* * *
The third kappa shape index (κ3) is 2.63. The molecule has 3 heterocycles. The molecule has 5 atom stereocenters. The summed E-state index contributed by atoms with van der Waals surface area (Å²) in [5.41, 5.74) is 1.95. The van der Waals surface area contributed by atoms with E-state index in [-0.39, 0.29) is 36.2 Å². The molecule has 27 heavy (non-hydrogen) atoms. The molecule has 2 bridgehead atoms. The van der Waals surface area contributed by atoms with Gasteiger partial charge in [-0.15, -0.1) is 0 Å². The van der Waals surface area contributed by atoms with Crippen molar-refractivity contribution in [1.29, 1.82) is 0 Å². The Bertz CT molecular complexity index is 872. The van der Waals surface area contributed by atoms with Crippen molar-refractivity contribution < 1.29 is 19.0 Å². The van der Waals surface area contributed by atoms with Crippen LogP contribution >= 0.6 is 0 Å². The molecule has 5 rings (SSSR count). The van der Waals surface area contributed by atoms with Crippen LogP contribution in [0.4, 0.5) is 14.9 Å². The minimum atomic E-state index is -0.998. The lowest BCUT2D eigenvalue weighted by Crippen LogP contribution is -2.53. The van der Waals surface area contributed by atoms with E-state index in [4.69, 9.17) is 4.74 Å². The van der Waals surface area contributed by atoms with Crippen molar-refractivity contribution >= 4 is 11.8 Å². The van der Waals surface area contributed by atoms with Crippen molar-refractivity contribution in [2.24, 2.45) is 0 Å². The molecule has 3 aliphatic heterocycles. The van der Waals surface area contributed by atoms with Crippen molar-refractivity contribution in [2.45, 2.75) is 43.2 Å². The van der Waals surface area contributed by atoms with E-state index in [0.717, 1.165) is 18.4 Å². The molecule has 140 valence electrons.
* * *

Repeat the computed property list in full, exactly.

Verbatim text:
The third kappa shape index (κ3) is 2.63. The molecule has 3 heterocycles. The molecule has 5 atom stereocenters. The summed E-state index contributed by atoms with van der Waals surface area (Å²) in [5.41, 5.74) is 1.95. The van der Waals surface area contributed by atoms with E-state index in [-0.39, 0.29) is 36.2 Å². The molecule has 27 heavy (non-hydrogen) atoms. The molecule has 2 bridgehead atoms. The van der Waals surface area contributed by atoms with Gasteiger partial charge in [-0.15, -0.1) is 0 Å². The van der Waals surface area contributed by atoms with Crippen molar-refractivity contribution in [1.29, 1.82) is 0 Å². The Bertz CT molecular complexity index is 872. The van der Waals surface area contributed by atoms with Crippen molar-refractivity contribution < 1.29 is 19.0 Å². The van der Waals surface area contributed by atoms with Crippen LogP contribution >= 0.6 is 0 Å². The molecule has 5 rings (SSSR count). The van der Waals surface area contributed by atoms with Crippen LogP contribution in [0.4, 0.5) is 14.9 Å². The minimum atomic E-state index is -0.998. The lowest BCUT2D eigenvalue weighted by Crippen LogP contribution is -2.53. The van der Waals surface area contributed by atoms with E-state index in [4.69, 9.17) is 4.74 Å². The van der Waals surface area contributed by atoms with Crippen molar-refractivity contribution >= 4 is 11.8 Å². The van der Waals surface area contributed by atoms with Crippen molar-refractivity contribution in [2.24, 2.45) is 0 Å². The molecule has 3 aliphatic heterocycles. The van der Waals surface area contributed by atoms with Crippen molar-refractivity contribution in [2.45, 2.75) is 43.2 Å². The van der Waals surface area contributed by atoms with E-state index in [0.717, 1.165) is 18.4 Å². The molecule has 140 valence electrons.